Krauss mostly works in theoretical physics and has published research on a great variety of topics within that field. His primary contribution is to cosmology as one of the first physicists to suggest that most of the mass and energy of the universe resides in empty space, an idea now widely known as "dark energy". Furthermore, Krauss has formulated a model in which the universe could have potentially come from "nothing," as outlined in his 2012 book A Universe from Nothing. He explains that certain arrangements of relativistic quantum fields might explain the existence of the universe as we know it while disclaiming that he "has no idea if the notion [of taking quantum mechanics for granted] can be usefully dispensed with".[18] As his model appears to agree with experimental observations of the universe (such as of its shape and energy density), it is referred to as a "plausible hypothesis".[19][20]

Initially, Krauss was skeptical of the Higgs mechanism. However, after the existence of the Higgs boson was confirmed by CERN, he has been researching the implications of the Higgs field on the nature of dark energy.[21]


Krauss has argued that public policy debates in the United States should have a greater focus on science,[22][23][24][25] and that the public have a right to scrutinize the religious beliefs of Presidential candidates in the ways that they relate to public policy.[26][27]

Krauss describes himself as an antitheist[28] and takes part in public debates on religion. Krauss featured in the 2013 documentary The Unbelievers, in which he and Richard Dawkins travel across the globe speaking publicly about the importance of science and reason as opposed to religion and superstition. The documentary also contains short clips of prominent figures such as Ayaan Hirsi Ali, Cameron Diaz, Sam Harris, and Stephen Hawking.[29] He has participated in many debates with religious apologists, including William Lane Craig and Hamza Tzortzis.[30]

In his book, A Universe from Nothing: Why There is Something Rather than Nothing (2012), Krauss discusses the premise that something cannot come from nothing, which has often been used as an argument for the existence of a Prime mover. He has since argued in a debate with John Ellis and Don Cupitt that the laws of physics allow for the universe to be created from nothing. "What would be the characteristics of a universe that was created from nothing, just with the laws of physics and without any supernatural shenanigans? The characteristics of the universe would be precisely those of the ones we live in." [31] In an interview with The Atlantic, however, he states that he has never claimed that "questions about origins are over." According to Krauss, "I don't ever claim to resolve that infinite regress of why-why-why-why-why; as far as I'm concerned it's turtles all the way down."[32]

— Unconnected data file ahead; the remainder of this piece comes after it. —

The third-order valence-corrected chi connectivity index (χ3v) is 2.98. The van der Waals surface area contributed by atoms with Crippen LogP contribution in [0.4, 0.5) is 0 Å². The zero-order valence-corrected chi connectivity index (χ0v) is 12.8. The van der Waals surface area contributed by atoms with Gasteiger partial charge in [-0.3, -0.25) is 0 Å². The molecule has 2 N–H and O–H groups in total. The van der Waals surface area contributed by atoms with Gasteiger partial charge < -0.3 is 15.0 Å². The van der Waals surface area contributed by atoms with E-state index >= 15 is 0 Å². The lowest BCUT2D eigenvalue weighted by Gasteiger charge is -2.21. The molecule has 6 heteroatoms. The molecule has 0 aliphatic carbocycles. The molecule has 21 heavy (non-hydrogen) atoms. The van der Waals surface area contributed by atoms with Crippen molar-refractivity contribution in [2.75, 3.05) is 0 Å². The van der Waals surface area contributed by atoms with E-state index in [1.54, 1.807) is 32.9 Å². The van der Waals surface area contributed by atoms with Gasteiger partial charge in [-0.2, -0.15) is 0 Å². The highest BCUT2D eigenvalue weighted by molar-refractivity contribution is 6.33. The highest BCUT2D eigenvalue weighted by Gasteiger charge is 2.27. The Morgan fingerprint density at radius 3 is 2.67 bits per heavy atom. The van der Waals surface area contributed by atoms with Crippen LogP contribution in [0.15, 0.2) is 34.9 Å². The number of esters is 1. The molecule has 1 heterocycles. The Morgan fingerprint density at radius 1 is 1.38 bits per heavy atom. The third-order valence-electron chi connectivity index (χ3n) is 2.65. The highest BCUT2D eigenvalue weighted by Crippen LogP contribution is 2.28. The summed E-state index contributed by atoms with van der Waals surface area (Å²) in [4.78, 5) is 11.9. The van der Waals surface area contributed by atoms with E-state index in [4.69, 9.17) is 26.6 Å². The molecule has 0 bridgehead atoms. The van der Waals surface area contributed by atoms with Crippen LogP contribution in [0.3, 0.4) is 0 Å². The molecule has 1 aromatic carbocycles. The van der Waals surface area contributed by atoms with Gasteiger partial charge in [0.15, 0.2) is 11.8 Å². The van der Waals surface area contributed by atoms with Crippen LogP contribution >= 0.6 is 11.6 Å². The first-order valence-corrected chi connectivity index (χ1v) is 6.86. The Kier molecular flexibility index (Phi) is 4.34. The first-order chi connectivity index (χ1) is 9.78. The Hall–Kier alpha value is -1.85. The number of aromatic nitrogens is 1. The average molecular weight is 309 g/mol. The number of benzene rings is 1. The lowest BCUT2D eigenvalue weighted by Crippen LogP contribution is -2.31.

Krauss is one of the few living physicists described by Scientific American as a "public intellectual"[20] and he is the only physicist to have received awards from all three major American physics societies: the American Physical Society, the American Association of Physics Teachers, and the American Institute of Physics. In 2012, he was awarded the National Science Board's Public Service Medal for his contributions to public education in science and engineering in the United States.[33]

During December 2011, Krauss was named as a non-voting honorary board member for the Center for Inquiry.[34]


Krauss has authored or co-authored more than three hundred scientific studies and review articles on cosmology and theoretical physics.



  • 100 Things to Do Before You Die (plus a few to do afterwards). 2004. Profile Books.
  • The Religion and Science Debate: Why Does It Continue? 2009. Yale Press.


  • A dark future for cosmology. 2007. Physics World.
  • The End of Cosmology. 2008. Scientific American.
  • The return of a static universe and the end of cosmology. 2008. International journal of modern physics.
  • Late time behavior of false vacuum decay: Possible implications for cosmology and metastable inflating states. 2008. Physical Review Letters.
  • Krauss, Lawrence M. (June 2010). "Why I love neutrinos". Scientific American 302 (6): 19. doi:10.1038/scientificamerican0610-34. 


Documentary films[edit]




Krauss (right) during TAM9 in 2011, with Neil DeGrasse Tyson and Pamela Gay.


  1. ^ "Alumni notes" (PDF). MIT. Retrieved May 15, 2014. 
  2. ^ "People | Origins". Retrieved June 12, 2014. 
  3. ^ Krauss, Lawrence (June 1, 2010). "Faith and Foolishness: When Religious Beliefs Become Dangerous". Scientific American. Retrieved March 31, 2014. 
  4. ^ "Board of Sponsors". Bulletin of the Atomic Scientists. Rachel Bronson. 
  5. ^ "Dr. Krauss was reared in a Jewish household, but religion was always considered the root of tradition and social machination rather than as a source of ideas." Physicist Lawrence Krauss on Our Cosmic Origins, the Beauty of Science, and Outgrowing Religion., August 17, 2012
  6. ^ "Lawrence M. Krauss , BSc / 77". Carleton University Alumni Association. Retrieved March 31, 2014. 
  7. ^ "Alumni/ae Notes - MIT" (PDF). Massachusetts Institute of Technology. 2003. Retrieved March 31, 2014. 
  8. ^ Lawrence Krauss interviewed on the TV show Triangulation on the network